On first glance lotus root is not a very attractive vegetable. It looks dirty, like an oddly shaped potato. It’s pale brown spotty skin probably the reason most Westerners don’t cook with this. Again, lotus root can be found in specialty markets or in the Asian markets.
Lotus root is a starchy vegetable that grows under water. The tubular shape of the lotus root has been known to grow quite long. The average lotus root I found at the store ranged from about 2 inches to about 6 inches.
When picking lotus root, you want a fairly clean skinned one. You do not want any major blemishes or soft spots. The lotus root should be hard to the touch. The first time I bought lotus root I made the mistake of putting them in the fridge until I was ready to use them. NO! They are like potatoes and keeping them in a cool, darker area of your kitchen is ideal storage. Even keeping them in the plastic bag can start to break them down as they seem to sweat on themselves and being to rot.
For making crisps or chips, a mandolin provides equal slices. Just be careful to use the guard as you get closer to the smaller piece of lotus root!!!!!
A sliced lotus root has the most beautiful inner shapes. The whole root is made up of a starchy vegetable with smaller hollow tubes inside reflecting a flower shape (at least that’s what I see).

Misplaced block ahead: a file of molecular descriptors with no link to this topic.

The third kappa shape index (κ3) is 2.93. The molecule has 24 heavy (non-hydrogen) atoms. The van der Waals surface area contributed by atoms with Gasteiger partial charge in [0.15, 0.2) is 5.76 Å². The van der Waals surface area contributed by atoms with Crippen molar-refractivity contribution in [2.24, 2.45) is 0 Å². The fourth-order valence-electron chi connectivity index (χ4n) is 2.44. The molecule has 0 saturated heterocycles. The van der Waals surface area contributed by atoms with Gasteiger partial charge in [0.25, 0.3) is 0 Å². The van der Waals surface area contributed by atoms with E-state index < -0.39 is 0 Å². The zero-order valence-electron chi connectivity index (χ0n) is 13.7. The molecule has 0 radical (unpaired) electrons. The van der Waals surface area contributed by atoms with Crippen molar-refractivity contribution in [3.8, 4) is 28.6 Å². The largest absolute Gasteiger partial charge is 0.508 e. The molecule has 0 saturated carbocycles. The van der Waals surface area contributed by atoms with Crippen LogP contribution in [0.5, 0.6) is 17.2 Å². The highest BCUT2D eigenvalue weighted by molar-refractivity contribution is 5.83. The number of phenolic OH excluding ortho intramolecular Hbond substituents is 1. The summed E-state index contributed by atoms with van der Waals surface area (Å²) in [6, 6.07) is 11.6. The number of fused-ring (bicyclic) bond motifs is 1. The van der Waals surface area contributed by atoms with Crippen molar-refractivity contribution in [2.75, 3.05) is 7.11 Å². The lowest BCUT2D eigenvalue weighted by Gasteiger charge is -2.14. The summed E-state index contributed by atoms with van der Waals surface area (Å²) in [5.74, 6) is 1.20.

And now for the recipe! What you will need:
2-5 lotus roots (depending on size), sliced using the 1/8 setting on a mandolin
2 T rice vinegar
Oil for cooking
Salt & Pepper
A spider for fishing out the lotus chips
A container for soaking the sliced lotus root
What you will do:
1. Prepare a container with cold water and the 2 T of rice vinegar and set aside.
2. Peel and slice the lotus root. Transfer to rice vinegar water. This will stop the lotus root from oxidizing and turning a brown color. Let the lotus root soak for about 20 minutes. Drain, rinse and pat dry (I use my salad spinner but you can also arrange on kitchen towel. You want them to be very dry).
3. In a wok, on high heat bring oil up to temperature (about 350 degrees, or check by testing a piece and if it rapidly bubbles it is ready)
4. When oil is ready, gently place sliced lotus root in the oil and use the spider to shift around so they don’t stick. Cook until golden brown. Remove and let drain on kitchen towel and immediately season with salt and fresh cracked pepper.
These chips are wonderful warm or can be stored and eaten over the next few days. This is just one of the many ways lotus root can be used to satisfy your taste buds. Fried? Yes, but oh so tasty!
This blog is dedicated to little Tah who always loved a bag of chips and I know he would have loved these. “Let’s think of him as being rewarded in heaven sooner than us.” ~ Khun Ah.
Cheers and happy eating!